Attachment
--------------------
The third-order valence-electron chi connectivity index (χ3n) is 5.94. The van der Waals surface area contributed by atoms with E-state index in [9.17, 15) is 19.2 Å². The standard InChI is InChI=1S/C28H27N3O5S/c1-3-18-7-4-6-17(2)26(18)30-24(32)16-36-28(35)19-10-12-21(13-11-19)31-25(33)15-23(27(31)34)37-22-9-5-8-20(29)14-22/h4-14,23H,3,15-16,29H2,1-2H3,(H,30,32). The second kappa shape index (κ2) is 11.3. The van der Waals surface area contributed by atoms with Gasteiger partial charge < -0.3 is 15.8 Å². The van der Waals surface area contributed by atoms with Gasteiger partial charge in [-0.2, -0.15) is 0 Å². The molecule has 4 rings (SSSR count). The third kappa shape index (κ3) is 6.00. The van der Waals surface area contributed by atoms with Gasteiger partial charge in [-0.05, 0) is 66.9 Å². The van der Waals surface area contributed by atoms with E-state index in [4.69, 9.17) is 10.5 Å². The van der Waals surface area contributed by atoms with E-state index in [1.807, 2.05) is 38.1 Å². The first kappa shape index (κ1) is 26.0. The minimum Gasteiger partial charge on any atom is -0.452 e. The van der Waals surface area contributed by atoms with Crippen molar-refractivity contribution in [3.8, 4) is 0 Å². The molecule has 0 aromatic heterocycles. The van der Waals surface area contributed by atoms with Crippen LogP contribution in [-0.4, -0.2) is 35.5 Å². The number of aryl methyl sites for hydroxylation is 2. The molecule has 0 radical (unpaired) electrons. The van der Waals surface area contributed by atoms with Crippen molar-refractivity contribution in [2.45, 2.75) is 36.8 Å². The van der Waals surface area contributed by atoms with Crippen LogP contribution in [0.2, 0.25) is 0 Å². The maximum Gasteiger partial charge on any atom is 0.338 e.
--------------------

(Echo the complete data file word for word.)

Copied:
The third-order valence-electron chi connectivity index (χ3n) is 5.94. The van der Waals surface area contributed by atoms with E-state index in [9.17, 15) is 19.2 Å². The standard InChI is InChI=1S/C28H27N3O5S/c1-3-18-7-4-6-17(2)26(18)30-24(32)16-36-28(35)19-10-12-21(13-11-19)31-25(33)15-23(27(31)34)37-22-9-5-8-20(29)14-22/h4-14,23H,3,15-16,29H2,1-2H3,(H,30,32). The second kappa shape index (κ2) is 11.3. The van der Waals surface area contributed by atoms with Gasteiger partial charge < -0.3 is 15.8 Å². The van der Waals surface area contributed by atoms with Gasteiger partial charge in [-0.2, -0.15) is 0 Å². The molecule has 4 rings (SSSR count). The third kappa shape index (κ3) is 6.00. The van der Waals surface area contributed by atoms with Gasteiger partial charge in [-0.05, 0) is 66.9 Å². The van der Waals surface area contributed by atoms with E-state index in [4.69, 9.17) is 10.5 Å². The van der Waals surface area contributed by atoms with E-state index in [1.807, 2.05) is 38.1 Å². The first kappa shape index (κ1) is 26.0. The minimum Gasteiger partial charge on any atom is -0.452 e. The van der Waals surface area contributed by atoms with Crippen molar-refractivity contribution in [3.8, 4) is 0 Å². The molecule has 0 aromatic heterocycles. The van der Waals surface area contributed by atoms with Crippen LogP contribution in [-0.4, -0.2) is 35.5 Å². The number of aryl methyl sites for hydroxylation is 2. The molecule has 0 radical (unpaired) electrons. The van der Waals surface area contributed by atoms with Crippen molar-refractivity contribution in [2.45, 2.75) is 36.8 Å². The van der Waals surface area contributed by atoms with Crippen LogP contribution in [0.2, 0.25) is 0 Å². The maximum Gasteiger partial charge on any atom is 0.338 e.